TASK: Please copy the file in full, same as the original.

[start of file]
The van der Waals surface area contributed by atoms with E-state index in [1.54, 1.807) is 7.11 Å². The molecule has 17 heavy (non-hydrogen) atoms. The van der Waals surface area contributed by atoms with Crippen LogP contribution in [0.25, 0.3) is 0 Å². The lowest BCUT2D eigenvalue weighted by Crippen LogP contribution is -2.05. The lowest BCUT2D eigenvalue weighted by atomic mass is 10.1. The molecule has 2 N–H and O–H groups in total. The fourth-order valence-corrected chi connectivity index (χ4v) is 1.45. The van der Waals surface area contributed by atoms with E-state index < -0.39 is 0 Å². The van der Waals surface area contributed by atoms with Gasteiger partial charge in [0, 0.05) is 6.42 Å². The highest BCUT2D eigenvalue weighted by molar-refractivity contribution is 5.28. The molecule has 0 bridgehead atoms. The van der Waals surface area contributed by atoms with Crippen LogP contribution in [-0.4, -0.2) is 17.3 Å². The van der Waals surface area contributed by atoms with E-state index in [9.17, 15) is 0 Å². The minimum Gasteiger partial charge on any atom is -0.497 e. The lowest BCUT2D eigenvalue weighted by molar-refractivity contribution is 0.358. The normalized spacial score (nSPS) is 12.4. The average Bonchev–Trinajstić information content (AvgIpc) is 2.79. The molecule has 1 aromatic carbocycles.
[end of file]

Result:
The van der Waals surface area contributed by atoms with E-state index in [1.54, 1.807) is 7.11 Å². The molecule has 17 heavy (non-hydrogen) atoms. The van der Waals surface area contributed by atoms with Crippen LogP contribution in [0.25, 0.3) is 0 Å². The lowest BCUT2D eigenvalue weighted by Crippen LogP contribution is -2.05. The lowest BCUT2D eigenvalue weighted by atomic mass is 10.1. The molecule has 2 N–H and O–H groups in total. The fourth-order valence-corrected chi connectivity index (χ4v) is 1.45. The van der Waals surface area contributed by atoms with E-state index < -0.39 is 0 Å². The van der Waals surface area contributed by atoms with Gasteiger partial charge in [0, 0.05) is 6.42 Å². The highest BCUT2D eigenvalue weighted by molar-refractivity contribution is 5.28. The molecule has 0 bridgehead atoms. The van der Waals surface area contributed by atoms with Crippen LogP contribution in [-0.4, -0.2) is 17.3 Å². The van der Waals surface area contributed by atoms with E-state index in [9.17, 15) is 0 Å². The minimum Gasteiger partial charge on any atom is -0.497 e. The lowest BCUT2D eigenvalue weighted by molar-refractivity contribution is 0.358. The normalized spacial score (nSPS) is 12.4. The average Bonchev–Trinajstić information content (AvgIpc) is 2.79. The molecule has 1 aromatic carbocycles.